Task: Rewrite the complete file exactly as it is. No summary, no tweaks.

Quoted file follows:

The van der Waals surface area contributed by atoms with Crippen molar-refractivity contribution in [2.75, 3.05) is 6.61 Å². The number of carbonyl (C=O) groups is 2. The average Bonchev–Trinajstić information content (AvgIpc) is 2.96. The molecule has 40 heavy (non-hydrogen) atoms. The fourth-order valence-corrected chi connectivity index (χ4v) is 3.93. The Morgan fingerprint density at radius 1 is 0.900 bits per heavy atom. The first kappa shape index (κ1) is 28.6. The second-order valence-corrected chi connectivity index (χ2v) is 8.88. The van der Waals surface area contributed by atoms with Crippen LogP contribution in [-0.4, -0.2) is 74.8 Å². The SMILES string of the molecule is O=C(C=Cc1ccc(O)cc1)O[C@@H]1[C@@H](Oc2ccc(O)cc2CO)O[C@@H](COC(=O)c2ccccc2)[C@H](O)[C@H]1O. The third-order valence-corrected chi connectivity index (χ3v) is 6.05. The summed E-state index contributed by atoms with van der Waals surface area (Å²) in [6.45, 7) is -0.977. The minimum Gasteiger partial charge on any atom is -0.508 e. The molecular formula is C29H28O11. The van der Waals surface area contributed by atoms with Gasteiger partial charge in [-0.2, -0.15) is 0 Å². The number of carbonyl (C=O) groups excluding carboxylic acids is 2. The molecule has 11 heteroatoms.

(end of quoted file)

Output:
The van der Waals surface area contributed by atoms with Crippen molar-refractivity contribution in [2.75, 3.05) is 6.61 Å². The number of carbonyl (C=O) groups is 2. The average Bonchev–Trinajstić information content (AvgIpc) is 2.96. The molecule has 40 heavy (non-hydrogen) atoms. The fourth-order valence-corrected chi connectivity index (χ4v) is 3.93. The Morgan fingerprint density at radius 1 is 0.900 bits per heavy atom. The first kappa shape index (κ1) is 28.6. The second-order valence-corrected chi connectivity index (χ2v) is 8.88. The van der Waals surface area contributed by atoms with Crippen LogP contribution in [-0.4, -0.2) is 74.8 Å². The SMILES string of the molecule is O=C(C=Cc1ccc(O)cc1)O[C@@H]1[C@@H](Oc2ccc(O)cc2CO)O[C@@H](COC(=O)c2ccccc2)[C@H](O)[C@H]1O. The third-order valence-corrected chi connectivity index (χ3v) is 6.05. The summed E-state index contributed by atoms with van der Waals surface area (Å²) in [6.45, 7) is -0.977. The minimum Gasteiger partial charge on any atom is -0.508 e. The molecular formula is C29H28O11. The van der Waals surface area contributed by atoms with Gasteiger partial charge in [-0.2, -0.15) is 0 Å². The number of carbonyl (C=O) groups excluding carboxylic acids is 2. The molecule has 11 heteroatoms.